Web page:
// you instead need to do either ~multipleChannels.value(i) or ~multipleChannels.(i) - these are equivalent.
    // Also, your function takes two arguments, but you're only passing channel.


Btw, what I meant with the comments about the if block - your process function could look like:

process = {
  |toggle = 0, note|
  if (toggle == 0) {
  } {
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Thanks, @scztt - I’ve implemented all of the changes you suggested and of course, thanks to you, it works now!
There was one thing that I wanted to confirm, though - even though I know you said this would be OK…
If I want to change a toggle, so that I go from something like:

~multipleChannels.(i, 0) ;
//into this:
~multipleChannels.(i, 1);

This is the best way to do this? The plan is to have a lot of different processes, so I’m expecting my messaging is going to get a little more ornate. I’d also probably plan on establishing MIDI messages for cc controls and note-offs within the same “~multipleChannels” function, so I could be invoking a function with several hundred lines of code before it was done. I guess I just don’t have a sense of how powerful SC is, so I’m being a little cautious about building something elaborate.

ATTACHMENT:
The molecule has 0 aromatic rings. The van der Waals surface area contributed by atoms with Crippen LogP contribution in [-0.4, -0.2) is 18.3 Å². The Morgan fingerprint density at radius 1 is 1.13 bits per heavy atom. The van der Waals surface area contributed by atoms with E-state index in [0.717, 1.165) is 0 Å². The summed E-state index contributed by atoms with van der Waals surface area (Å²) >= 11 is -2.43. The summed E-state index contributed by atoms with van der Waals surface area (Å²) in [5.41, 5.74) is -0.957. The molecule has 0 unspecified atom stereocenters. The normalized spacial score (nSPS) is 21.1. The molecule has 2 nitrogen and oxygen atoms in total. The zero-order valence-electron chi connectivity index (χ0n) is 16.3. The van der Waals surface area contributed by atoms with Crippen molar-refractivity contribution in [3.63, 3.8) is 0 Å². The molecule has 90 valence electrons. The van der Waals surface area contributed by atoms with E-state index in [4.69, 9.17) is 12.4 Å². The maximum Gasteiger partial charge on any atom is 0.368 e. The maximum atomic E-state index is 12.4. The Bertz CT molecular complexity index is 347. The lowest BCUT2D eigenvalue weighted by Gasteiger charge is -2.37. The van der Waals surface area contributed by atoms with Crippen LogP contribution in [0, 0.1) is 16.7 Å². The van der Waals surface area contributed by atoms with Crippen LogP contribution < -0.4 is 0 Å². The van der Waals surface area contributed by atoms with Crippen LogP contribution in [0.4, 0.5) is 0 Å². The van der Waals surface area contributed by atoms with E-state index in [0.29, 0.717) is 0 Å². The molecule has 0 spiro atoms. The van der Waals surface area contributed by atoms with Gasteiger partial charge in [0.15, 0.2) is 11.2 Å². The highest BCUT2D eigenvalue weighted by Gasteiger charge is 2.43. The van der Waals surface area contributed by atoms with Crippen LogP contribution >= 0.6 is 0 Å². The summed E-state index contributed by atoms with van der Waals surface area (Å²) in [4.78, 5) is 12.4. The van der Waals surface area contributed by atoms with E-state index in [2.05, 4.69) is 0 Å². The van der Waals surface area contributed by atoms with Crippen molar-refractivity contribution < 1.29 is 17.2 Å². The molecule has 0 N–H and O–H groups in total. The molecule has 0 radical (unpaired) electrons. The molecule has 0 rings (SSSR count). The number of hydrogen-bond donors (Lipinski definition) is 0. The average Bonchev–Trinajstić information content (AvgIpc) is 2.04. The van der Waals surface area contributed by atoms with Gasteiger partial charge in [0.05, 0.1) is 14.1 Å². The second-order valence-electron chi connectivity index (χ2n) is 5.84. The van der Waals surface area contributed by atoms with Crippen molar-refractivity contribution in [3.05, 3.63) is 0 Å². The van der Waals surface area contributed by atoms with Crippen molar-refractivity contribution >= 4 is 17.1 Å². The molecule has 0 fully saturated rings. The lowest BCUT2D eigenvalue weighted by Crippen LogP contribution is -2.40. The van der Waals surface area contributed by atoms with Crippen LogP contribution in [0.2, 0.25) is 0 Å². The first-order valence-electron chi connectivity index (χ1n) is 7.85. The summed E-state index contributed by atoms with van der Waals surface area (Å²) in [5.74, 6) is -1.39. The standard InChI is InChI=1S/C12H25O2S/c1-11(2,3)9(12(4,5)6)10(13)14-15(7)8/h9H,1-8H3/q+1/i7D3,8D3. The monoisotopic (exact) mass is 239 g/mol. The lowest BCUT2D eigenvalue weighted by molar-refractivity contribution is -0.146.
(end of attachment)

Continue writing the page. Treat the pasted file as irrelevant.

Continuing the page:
Yes, this is more or less exactly what you want to do. I wouldn’t worry about efficiency. There are places where sclang can bog down, but these are only in VERY sophisticated and complex event processing scenarios, or if you’re processing very large amounts of data - and almost always it’s easy to fix these problems. If you’re ever concerned, the bench method will tell you how long something takes. So: